Australia's pretty damned flat compared to the US as well...
Title: Re: Camping/Glamping
Post by: Chris22 on July 09, 2015, 11:03:08 AM
Sure, but when a Fit in Australia can tow 990 lbs, and a Civic in Australia can tow 1100 lbs, its not a car dimensional issue that means the Fit can NOT tow in the US. Although I haven't compared suspension part #s between the country's models, things like that lead me to believe that it's not just lawyers, but that there's marketing at work, because people in the US will buy a larger vehicle for towing.

What about that leads you to believe it's marketers instead of lawyers?  The US is quite a bit more litigous than other places.  Further, what leads you to believe Honda wants to push Americans into a larger vehicle and not do the same with Australians?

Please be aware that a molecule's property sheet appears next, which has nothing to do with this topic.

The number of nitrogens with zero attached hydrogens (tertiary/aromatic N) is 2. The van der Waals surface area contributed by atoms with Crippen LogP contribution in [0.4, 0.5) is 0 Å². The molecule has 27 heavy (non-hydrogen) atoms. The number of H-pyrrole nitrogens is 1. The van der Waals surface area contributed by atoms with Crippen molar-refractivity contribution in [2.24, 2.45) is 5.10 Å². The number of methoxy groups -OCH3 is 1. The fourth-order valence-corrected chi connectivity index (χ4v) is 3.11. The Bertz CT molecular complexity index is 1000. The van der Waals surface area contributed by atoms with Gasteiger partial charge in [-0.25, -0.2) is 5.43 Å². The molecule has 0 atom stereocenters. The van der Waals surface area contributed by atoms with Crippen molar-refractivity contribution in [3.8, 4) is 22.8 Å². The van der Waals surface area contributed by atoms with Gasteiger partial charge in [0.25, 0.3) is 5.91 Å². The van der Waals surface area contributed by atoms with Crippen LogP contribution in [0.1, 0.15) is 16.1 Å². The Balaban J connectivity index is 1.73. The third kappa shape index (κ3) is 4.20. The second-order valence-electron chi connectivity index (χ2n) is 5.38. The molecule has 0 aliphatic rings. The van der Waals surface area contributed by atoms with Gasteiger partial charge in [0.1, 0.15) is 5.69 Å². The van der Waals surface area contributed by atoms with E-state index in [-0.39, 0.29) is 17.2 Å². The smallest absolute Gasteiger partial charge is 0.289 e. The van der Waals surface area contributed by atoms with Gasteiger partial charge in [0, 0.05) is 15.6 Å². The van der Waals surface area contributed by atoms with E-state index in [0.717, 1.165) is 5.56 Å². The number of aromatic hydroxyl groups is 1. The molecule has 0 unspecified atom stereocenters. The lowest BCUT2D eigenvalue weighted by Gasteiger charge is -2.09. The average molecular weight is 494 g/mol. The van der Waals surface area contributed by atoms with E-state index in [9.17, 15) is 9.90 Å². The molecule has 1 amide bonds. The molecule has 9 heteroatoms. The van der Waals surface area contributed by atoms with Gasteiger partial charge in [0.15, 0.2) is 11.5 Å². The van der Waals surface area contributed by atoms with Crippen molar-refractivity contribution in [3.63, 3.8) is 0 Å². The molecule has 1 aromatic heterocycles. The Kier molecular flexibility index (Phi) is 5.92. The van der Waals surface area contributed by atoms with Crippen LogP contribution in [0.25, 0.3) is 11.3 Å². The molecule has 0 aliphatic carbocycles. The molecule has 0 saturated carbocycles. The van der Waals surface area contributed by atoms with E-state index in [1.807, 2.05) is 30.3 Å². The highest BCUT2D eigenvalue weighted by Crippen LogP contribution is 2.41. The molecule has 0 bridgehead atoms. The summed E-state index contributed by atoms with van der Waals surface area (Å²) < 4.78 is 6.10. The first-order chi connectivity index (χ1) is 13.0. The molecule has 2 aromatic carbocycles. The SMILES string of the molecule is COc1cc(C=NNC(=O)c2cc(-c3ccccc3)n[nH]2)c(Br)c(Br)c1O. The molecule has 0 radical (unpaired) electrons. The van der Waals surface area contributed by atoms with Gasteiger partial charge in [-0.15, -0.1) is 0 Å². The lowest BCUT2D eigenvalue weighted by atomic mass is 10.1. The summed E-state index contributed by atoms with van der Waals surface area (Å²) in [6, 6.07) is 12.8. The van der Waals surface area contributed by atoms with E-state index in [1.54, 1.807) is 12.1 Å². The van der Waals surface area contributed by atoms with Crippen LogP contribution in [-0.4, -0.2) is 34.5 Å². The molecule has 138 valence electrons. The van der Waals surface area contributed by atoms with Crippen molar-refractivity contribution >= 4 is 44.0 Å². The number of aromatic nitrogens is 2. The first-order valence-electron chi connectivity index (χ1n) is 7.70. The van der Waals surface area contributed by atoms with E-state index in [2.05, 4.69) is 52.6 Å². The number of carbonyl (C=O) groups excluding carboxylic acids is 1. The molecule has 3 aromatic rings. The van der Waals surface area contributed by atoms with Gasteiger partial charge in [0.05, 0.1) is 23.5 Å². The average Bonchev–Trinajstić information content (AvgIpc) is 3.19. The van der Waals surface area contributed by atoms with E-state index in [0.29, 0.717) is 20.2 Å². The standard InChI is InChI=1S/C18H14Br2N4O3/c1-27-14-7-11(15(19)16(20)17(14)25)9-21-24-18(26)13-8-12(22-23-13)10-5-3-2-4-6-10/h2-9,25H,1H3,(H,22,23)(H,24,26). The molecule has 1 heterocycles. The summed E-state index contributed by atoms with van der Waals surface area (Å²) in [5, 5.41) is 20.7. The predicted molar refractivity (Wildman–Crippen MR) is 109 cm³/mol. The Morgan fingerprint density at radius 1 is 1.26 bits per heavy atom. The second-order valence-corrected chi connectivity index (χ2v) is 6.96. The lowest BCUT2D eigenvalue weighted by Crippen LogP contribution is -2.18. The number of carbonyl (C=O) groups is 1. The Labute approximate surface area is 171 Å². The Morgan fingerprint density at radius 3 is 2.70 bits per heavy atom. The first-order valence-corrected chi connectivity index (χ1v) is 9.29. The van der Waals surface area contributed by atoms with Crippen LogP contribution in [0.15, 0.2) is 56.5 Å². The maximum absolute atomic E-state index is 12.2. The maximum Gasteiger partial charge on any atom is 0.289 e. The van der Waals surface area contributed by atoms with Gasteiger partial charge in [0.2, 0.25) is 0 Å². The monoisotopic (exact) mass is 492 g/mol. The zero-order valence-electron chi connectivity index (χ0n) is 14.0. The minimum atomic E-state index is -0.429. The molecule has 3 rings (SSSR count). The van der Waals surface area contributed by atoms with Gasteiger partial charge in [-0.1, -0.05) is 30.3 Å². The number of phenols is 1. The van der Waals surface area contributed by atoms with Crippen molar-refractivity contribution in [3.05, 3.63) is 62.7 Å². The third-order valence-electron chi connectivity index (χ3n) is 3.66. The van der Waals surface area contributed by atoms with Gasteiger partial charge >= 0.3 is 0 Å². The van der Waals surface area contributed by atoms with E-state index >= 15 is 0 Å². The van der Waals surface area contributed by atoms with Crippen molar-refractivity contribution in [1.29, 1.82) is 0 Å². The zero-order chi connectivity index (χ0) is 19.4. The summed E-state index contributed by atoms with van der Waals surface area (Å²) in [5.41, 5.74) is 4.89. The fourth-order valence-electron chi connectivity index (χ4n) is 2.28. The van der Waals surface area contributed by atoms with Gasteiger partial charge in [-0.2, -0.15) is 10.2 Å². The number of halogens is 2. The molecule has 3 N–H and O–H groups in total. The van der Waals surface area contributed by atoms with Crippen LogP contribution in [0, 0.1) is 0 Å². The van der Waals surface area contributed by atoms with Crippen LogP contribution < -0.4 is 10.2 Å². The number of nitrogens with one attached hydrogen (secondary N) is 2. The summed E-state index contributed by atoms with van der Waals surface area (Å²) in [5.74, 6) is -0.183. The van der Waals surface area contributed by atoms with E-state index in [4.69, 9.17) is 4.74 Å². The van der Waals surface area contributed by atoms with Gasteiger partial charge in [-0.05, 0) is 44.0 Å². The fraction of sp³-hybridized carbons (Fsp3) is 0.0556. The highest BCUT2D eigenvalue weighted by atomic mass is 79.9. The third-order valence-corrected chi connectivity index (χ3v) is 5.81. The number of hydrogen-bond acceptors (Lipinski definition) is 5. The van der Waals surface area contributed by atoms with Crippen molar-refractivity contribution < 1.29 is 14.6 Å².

Title: Re: Camping/Glamping
Post by: Bob W on July 09, 2015, 11:09:23 AM
After my wife and I got married we took a trip to maui and rented a camper van instead of getting a hotel room, it was great! In the end I think it was much cheaper than staying in a hotel/resort. We were able to cook our own food, park right on the beach and sleep, and move around at will.

Here is the link for anyone interested:
http://alohacampers.com/

Interesting -- My quote for 8 days was $1,200.   A bit pricey I think.  But I wouldn't need to rent a car so that knocks $400 off.   So basically $100 per night for camping.   Nah,   I don't think so.    I'll just stop at walmart and buy me $250 in camping stuff and rent a car.   When I'm done after 30 days I'll give away the stuff.  Many places are free to camp and with tent camping we can hike to beautiful private locations.